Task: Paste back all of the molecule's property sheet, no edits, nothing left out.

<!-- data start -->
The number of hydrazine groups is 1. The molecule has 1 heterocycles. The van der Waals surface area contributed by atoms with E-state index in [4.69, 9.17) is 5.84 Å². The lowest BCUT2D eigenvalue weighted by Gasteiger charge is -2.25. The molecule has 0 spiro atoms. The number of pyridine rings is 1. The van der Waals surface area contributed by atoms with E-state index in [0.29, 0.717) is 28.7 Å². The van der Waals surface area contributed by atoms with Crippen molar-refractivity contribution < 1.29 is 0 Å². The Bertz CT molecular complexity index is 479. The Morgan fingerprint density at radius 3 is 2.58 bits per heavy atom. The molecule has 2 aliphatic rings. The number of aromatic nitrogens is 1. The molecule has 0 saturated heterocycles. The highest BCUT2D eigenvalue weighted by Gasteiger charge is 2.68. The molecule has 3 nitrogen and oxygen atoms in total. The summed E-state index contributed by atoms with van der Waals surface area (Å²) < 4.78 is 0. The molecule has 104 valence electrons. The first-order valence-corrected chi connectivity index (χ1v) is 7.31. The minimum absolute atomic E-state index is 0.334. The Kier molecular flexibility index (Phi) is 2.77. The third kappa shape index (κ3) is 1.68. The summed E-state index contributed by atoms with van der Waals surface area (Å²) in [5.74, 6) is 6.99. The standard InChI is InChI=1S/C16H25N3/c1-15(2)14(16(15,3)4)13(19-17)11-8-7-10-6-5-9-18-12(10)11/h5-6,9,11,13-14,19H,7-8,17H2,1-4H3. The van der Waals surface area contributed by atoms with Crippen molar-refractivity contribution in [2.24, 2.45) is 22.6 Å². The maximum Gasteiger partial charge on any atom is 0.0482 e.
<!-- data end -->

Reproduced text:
The number of hydrazine groups is 1. The molecule has 1 heterocycles. The van der Waals surface area contributed by atoms with E-state index in [4.69, 9.17) is 5.84 Å². The lowest BCUT2D eigenvalue weighted by Gasteiger charge is -2.25. The molecule has 0 spiro atoms. The number of pyridine rings is 1. The van der Waals surface area contributed by atoms with E-state index in [0.29, 0.717) is 28.7 Å². The van der Waals surface area contributed by atoms with Crippen molar-refractivity contribution < 1.29 is 0 Å². The Bertz CT molecular complexity index is 479. The Morgan fingerprint density at radius 3 is 2.58 bits per heavy atom. The molecule has 2 aliphatic rings. The number of aromatic nitrogens is 1. The molecule has 0 saturated heterocycles. The highest BCUT2D eigenvalue weighted by Gasteiger charge is 2.68. The molecule has 3 nitrogen and oxygen atoms in total. The summed E-state index contributed by atoms with van der Waals surface area (Å²) < 4.78 is 0. The molecule has 104 valence electrons. The first-order valence-corrected chi connectivity index (χ1v) is 7.31. The minimum absolute atomic E-state index is 0.334. The Kier molecular flexibility index (Phi) is 2.77. The third kappa shape index (κ3) is 1.68. The summed E-state index contributed by atoms with van der Waals surface area (Å²) in [5.74, 6) is 6.99. The standard InChI is InChI=1S/C16H25N3/c1-15(2)14(16(15,3)4)13(19-17)11-8-7-10-6-5-9-18-12(10)11/h5-6,9,11,13-14,19H,7-8,17H2,1-4H3. The van der Waals surface area contributed by atoms with Crippen molar-refractivity contribution in [2.24, 2.45) is 22.6 Å². The maximum Gasteiger partial charge on any atom is 0.0482 e.